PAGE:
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Looking at the structure of an amino acid (as a zwitterion), it seems that the part of the molecule with the amino group and the carboxylic acid group are quite polar (the amino group has a positive hydrogen and the carboxylic acid group has a negative oxygen). However, my textbook says that the character of the R group completely determines the polarity of the molecule (i.e. if R is non-polar, the molecule is non-polar). Why is this?

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    $\begingroup$ Compared to other amino acids, that is. $\endgroup$ – Ivan Neretin Mar 13 '17 at 4:10
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    $\begingroup$ What @IvanNeretin said, but taking it a little further, when amino acids are called "polar" or "nonpolar," I think it usually means the amino acid residues within a protein, i.e. whether the side chain makes that part of the protein hydrophilic (or so-called "polar") or hydrophobic (or "non-polar"). $\endgroup$ – SendersReagent Mar 13 '17 at 7:29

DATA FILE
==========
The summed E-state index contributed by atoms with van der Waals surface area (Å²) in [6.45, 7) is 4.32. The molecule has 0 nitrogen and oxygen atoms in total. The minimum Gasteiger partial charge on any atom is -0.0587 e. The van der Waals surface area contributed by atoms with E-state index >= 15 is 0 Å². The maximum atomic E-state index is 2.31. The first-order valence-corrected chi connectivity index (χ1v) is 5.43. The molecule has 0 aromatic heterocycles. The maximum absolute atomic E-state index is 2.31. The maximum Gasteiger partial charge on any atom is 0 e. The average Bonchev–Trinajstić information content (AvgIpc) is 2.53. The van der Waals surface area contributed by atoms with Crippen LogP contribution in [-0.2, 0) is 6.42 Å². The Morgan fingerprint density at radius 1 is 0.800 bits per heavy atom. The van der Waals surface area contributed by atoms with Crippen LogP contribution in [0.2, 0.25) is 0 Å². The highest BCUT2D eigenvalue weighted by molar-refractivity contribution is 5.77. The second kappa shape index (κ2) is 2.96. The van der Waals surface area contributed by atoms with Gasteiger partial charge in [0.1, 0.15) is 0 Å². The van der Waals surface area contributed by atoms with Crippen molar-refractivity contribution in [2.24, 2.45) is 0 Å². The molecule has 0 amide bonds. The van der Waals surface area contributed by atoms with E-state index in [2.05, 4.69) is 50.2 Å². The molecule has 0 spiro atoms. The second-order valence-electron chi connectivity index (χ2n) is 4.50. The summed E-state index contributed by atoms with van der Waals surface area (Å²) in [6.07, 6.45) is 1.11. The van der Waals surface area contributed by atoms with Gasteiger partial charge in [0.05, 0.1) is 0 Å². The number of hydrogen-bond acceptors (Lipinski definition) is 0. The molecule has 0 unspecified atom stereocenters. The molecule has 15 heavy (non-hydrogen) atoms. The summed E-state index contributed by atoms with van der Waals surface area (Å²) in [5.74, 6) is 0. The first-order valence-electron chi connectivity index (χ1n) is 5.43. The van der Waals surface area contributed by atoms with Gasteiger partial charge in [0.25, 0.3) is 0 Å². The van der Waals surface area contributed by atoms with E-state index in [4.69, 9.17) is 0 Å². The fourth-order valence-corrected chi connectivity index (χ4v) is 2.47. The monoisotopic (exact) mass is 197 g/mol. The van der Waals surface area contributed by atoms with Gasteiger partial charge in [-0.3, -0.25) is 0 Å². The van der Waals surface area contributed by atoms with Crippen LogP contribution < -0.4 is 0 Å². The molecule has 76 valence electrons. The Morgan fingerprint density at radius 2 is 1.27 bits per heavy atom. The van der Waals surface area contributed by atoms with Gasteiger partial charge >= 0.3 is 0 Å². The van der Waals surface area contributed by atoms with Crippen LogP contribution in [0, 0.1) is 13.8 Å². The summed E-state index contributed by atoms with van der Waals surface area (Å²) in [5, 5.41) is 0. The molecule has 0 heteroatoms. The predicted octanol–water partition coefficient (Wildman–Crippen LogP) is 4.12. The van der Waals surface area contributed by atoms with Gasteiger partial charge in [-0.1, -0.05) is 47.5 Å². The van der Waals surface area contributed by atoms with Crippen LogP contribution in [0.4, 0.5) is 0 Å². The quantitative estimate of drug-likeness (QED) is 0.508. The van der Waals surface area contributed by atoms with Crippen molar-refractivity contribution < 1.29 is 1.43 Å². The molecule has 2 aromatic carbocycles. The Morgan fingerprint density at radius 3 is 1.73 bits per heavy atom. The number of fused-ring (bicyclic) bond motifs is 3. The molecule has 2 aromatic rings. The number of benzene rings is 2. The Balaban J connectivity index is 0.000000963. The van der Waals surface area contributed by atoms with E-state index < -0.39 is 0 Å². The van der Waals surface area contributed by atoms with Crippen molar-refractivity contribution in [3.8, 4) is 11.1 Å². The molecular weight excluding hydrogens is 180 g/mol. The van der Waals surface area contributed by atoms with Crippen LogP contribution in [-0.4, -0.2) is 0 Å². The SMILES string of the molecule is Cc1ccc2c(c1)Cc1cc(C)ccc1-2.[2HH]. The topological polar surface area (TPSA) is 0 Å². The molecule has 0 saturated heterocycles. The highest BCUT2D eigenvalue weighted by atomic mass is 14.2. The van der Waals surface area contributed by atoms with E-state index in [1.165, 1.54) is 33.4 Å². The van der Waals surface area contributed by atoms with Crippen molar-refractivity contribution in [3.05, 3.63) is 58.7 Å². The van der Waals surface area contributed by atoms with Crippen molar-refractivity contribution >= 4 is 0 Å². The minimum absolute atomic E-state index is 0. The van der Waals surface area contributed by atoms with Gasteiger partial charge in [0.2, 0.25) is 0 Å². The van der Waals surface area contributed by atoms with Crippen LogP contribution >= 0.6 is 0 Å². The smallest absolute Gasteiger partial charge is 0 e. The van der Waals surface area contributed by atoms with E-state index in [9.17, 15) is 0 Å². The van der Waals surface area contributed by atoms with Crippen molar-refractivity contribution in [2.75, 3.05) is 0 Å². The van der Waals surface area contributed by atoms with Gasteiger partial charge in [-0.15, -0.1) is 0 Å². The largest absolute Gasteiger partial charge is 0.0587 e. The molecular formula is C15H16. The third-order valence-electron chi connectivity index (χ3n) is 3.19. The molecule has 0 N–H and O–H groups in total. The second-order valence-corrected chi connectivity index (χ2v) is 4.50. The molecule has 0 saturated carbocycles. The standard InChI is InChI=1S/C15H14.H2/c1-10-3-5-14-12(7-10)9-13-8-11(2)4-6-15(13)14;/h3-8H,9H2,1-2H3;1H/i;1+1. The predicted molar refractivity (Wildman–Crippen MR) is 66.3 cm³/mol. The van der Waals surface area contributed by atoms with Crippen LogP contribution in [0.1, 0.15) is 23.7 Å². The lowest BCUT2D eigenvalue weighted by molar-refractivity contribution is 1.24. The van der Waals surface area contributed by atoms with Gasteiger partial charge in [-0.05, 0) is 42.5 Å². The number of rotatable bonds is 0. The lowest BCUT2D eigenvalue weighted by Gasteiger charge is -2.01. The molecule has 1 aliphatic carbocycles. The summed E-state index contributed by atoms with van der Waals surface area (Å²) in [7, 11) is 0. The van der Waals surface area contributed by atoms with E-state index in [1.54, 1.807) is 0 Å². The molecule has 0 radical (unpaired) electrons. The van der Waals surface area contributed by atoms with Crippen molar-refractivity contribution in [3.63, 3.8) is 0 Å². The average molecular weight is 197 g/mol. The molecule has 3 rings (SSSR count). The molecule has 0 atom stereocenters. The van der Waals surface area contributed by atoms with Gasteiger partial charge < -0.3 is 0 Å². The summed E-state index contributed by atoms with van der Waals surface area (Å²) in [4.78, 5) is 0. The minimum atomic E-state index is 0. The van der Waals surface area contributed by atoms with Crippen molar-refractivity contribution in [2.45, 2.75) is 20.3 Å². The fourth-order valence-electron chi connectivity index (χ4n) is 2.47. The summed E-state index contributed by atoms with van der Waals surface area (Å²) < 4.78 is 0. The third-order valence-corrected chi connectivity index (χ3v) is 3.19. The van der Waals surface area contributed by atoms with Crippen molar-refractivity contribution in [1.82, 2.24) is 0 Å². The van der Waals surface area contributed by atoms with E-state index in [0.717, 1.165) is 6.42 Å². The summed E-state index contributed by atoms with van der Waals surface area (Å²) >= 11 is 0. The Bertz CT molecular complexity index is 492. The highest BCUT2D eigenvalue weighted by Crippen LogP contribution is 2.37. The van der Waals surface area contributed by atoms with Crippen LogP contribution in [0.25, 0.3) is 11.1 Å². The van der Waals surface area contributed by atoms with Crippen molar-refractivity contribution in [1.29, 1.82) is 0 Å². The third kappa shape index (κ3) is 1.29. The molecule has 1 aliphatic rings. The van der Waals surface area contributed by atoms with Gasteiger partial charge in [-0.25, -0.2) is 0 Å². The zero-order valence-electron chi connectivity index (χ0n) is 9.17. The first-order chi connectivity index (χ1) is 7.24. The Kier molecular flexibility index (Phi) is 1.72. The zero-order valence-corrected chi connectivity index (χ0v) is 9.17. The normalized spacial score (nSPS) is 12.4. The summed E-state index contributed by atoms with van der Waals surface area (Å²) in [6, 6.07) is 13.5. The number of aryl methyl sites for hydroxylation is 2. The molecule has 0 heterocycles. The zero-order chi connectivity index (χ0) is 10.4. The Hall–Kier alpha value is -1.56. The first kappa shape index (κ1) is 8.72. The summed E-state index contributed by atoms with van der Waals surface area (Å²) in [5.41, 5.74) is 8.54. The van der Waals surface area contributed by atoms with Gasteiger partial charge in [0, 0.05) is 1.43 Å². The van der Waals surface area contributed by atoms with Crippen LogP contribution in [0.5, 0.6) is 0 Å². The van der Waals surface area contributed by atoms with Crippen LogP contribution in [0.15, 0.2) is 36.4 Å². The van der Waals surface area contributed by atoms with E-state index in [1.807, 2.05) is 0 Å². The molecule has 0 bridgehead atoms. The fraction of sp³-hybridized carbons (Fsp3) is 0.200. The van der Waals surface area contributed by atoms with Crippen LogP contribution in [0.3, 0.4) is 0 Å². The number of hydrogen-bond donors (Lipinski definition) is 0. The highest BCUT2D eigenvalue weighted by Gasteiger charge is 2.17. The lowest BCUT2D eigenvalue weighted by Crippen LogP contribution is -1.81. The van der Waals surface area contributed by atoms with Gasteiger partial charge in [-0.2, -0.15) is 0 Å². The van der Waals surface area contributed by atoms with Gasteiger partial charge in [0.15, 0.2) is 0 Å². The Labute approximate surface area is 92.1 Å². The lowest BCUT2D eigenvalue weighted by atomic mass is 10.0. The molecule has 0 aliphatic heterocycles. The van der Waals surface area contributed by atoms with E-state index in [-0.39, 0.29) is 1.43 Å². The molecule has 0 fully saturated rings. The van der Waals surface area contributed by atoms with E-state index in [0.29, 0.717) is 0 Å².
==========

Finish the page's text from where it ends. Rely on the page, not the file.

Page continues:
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All amino acids have the capability to form the zwitter ion...but that doesnt necessarily make all of them polar....consider the example of a saponification reaction...we have a polar end and a non polar alkyl group attacked to it making that whole part of the chain hydrophobic...and non polar Indeed since the general structure of an amino acid being NH2-CH(R)-COOH The R group has a significant part to play in determining if an amino acid is polar or not...which makes amino acids like alanine, cysteine, glycine, isoleucine, leucine, methionine, phenylalanine, proline, tryptophan, tyrosine and valine show more of a non polar character than polar

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